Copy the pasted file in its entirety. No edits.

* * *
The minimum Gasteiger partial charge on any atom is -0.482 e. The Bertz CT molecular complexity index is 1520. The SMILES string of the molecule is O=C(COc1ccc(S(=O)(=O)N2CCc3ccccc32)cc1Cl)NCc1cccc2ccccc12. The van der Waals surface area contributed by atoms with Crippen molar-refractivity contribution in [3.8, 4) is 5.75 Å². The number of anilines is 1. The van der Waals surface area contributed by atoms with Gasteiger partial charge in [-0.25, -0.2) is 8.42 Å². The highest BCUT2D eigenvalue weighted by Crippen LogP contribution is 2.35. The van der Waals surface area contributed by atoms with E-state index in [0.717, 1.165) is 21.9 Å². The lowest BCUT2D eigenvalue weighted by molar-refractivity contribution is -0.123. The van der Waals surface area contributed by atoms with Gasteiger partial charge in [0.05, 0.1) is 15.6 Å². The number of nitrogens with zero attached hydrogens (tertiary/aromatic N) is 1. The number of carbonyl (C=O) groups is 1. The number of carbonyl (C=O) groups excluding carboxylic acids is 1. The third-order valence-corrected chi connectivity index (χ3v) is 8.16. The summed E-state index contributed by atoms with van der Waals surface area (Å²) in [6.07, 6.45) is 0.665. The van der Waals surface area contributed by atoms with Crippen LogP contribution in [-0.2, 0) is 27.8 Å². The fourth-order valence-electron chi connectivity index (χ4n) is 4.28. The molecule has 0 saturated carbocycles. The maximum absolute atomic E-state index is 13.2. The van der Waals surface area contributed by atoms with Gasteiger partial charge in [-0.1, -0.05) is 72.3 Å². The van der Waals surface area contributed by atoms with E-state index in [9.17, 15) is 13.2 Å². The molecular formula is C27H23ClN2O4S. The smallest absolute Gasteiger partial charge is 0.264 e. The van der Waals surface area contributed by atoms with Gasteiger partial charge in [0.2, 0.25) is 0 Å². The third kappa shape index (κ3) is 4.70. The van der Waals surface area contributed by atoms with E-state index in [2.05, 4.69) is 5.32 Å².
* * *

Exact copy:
The minimum Gasteiger partial charge on any atom is -0.482 e. The Bertz CT molecular complexity index is 1520. The SMILES string of the molecule is O=C(COc1ccc(S(=O)(=O)N2CCc3ccccc32)cc1Cl)NCc1cccc2ccccc12. The van der Waals surface area contributed by atoms with Crippen molar-refractivity contribution in [3.8, 4) is 5.75 Å². The number of anilines is 1. The van der Waals surface area contributed by atoms with Gasteiger partial charge in [-0.25, -0.2) is 8.42 Å². The highest BCUT2D eigenvalue weighted by Crippen LogP contribution is 2.35. The van der Waals surface area contributed by atoms with E-state index in [0.717, 1.165) is 21.9 Å². The lowest BCUT2D eigenvalue weighted by molar-refractivity contribution is -0.123. The van der Waals surface area contributed by atoms with Gasteiger partial charge in [0.05, 0.1) is 15.6 Å². The number of nitrogens with zero attached hydrogens (tertiary/aromatic N) is 1. The number of carbonyl (C=O) groups is 1. The number of carbonyl (C=O) groups excluding carboxylic acids is 1. The third-order valence-corrected chi connectivity index (χ3v) is 8.16. The summed E-state index contributed by atoms with van der Waals surface area (Å²) in [6.07, 6.45) is 0.665. The van der Waals surface area contributed by atoms with Crippen LogP contribution in [-0.2, 0) is 27.8 Å². The fourth-order valence-electron chi connectivity index (χ4n) is 4.28. The molecule has 0 saturated carbocycles. The maximum absolute atomic E-state index is 13.2. The van der Waals surface area contributed by atoms with Gasteiger partial charge in [-0.1, -0.05) is 72.3 Å². The van der Waals surface area contributed by atoms with E-state index in [9.17, 15) is 13.2 Å². The molecular formula is C27H23ClN2O4S. The smallest absolute Gasteiger partial charge is 0.264 e. The van der Waals surface area contributed by atoms with Gasteiger partial charge in [0.2, 0.25) is 0 Å². The third kappa shape index (κ3) is 4.70. The van der Waals surface area contributed by atoms with E-state index in [2.05, 4.69) is 5.32 Å².